Army Helicopters and Indian Names (Update)

By | June 29, 2014

[June 29, 2014] It was inevitable that someone would get around to calling the U.S. Army racist and a slur for naming its helicopters after American Indians. While it is true that the Army has done so since at least the 1960s as noted in an earlier post (link here), it was done with the consent of the Bureau of Indian Affairs. Of course, the military uses these names to denote physical courage, strength, and an aggressive spirit; highly valued traits.

Senior Leadership

U.S. Army UH-1B Iroquois Helicopter

This past Friday, in an op-ed piece with The Washington Post, it was claimed doing so was also “propaganda.”1 The link to the article is in footnote #1 below. I recommend that you read it. The logic is very creative.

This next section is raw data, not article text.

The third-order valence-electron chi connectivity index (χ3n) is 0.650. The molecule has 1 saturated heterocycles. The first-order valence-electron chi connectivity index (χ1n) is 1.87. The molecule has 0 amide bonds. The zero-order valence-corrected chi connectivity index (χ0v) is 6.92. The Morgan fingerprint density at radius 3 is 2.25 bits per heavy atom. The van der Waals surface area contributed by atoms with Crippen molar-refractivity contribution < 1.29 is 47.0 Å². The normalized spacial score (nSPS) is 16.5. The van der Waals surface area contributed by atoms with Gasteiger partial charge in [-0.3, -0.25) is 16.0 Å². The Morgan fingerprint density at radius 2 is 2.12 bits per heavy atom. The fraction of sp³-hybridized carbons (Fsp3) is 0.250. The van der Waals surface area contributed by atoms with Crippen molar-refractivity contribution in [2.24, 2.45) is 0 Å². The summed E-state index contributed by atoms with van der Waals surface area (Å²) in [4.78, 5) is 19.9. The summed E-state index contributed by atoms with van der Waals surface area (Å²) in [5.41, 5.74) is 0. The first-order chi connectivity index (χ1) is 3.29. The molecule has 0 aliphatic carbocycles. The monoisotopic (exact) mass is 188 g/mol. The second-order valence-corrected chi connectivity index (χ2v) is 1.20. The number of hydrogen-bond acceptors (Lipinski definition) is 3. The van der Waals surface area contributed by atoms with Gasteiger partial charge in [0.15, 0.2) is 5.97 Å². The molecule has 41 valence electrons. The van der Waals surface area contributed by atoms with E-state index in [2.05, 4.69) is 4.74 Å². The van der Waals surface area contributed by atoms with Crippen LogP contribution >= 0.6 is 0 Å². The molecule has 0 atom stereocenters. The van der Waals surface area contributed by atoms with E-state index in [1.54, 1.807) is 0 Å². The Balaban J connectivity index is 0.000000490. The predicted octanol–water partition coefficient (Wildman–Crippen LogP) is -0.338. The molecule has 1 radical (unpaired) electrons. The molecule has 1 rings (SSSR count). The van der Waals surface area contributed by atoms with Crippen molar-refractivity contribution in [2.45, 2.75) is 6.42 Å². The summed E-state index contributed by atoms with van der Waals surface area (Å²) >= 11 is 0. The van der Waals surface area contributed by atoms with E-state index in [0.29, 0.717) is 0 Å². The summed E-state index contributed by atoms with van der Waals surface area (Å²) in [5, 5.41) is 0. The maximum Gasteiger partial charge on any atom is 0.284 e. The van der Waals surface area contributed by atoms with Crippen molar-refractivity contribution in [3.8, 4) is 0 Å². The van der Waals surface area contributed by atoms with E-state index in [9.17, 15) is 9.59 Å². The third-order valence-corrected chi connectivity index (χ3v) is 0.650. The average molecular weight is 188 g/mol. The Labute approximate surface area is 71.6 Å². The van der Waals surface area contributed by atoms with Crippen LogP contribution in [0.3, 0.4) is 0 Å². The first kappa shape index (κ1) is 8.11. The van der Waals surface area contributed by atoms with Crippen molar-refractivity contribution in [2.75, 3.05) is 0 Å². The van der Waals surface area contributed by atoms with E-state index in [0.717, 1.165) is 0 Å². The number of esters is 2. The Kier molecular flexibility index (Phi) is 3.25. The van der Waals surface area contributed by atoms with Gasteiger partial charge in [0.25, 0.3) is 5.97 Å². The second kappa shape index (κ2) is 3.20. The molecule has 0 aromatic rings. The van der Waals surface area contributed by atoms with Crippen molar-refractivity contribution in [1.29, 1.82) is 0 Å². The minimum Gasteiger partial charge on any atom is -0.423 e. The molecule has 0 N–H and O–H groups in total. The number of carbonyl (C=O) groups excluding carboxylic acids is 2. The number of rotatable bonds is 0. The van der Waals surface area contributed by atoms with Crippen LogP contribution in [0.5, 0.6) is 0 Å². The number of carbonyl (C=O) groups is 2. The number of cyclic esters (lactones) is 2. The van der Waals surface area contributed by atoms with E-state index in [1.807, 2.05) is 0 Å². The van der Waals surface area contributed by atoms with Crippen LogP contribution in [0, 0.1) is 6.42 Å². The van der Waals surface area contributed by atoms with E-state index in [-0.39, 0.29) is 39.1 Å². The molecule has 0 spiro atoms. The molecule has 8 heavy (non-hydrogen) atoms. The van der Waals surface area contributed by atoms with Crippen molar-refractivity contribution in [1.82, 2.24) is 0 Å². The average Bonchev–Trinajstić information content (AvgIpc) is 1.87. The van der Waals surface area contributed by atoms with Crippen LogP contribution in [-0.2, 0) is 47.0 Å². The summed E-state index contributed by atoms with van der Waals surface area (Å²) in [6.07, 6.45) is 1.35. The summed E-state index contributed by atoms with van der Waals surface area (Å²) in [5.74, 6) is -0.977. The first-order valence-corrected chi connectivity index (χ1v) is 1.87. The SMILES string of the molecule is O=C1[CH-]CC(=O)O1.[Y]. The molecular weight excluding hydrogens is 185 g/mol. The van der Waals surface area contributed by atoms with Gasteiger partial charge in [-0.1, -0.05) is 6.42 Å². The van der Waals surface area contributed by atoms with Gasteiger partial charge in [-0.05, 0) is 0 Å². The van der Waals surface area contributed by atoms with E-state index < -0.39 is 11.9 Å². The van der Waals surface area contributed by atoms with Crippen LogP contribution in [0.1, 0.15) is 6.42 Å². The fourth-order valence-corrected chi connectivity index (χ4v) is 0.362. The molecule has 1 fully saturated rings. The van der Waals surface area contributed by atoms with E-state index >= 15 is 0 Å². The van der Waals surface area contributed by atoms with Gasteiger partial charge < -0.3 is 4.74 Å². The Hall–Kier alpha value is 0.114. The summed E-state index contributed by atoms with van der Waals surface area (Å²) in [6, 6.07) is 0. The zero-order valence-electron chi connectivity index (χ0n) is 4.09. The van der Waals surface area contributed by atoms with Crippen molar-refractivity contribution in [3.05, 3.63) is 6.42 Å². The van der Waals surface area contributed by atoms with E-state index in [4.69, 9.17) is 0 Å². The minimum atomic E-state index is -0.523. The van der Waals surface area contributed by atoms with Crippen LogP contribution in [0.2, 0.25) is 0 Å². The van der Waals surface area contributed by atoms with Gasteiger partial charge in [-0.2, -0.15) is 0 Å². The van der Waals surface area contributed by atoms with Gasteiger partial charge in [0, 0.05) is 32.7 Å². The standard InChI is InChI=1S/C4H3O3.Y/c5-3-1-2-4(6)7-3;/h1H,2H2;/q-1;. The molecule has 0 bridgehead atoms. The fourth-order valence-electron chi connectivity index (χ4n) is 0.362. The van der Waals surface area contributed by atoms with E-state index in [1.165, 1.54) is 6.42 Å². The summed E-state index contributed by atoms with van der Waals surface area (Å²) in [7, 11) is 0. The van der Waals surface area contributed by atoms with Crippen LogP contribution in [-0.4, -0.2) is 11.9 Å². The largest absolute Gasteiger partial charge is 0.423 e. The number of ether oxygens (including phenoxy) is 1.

This was the next logical step after “American Indian representatives” claimed that the Washington D.C. Redskin’s football team name, the “Redskins”, is offensive and racist. The people who make these claims all have something in common. I will later write a blog post on them, but in a few words, they are generally idealists, narcissistic, and attention seekers.  Today, they claim that the use of American Indian names is racist and offensive, tomorrow who knows what they will claim is racist.

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[1] http://m.washingtonpost.com/opinions/simon-waxman-tomahawk-missiles-apache-helicopters-just-as-offensive-as-redskins/2014/06/26/16c18738-fc9a-11e3-932c-0a55b81f48ce_story.html?hpid=z3

 

 

Author: Douglas R. Satterfield

Hello. I'm Doug and I provide at least one article everyday on some leadership topic. I welcome comments and also guests who would like to write an article. Thanks for reading my blog.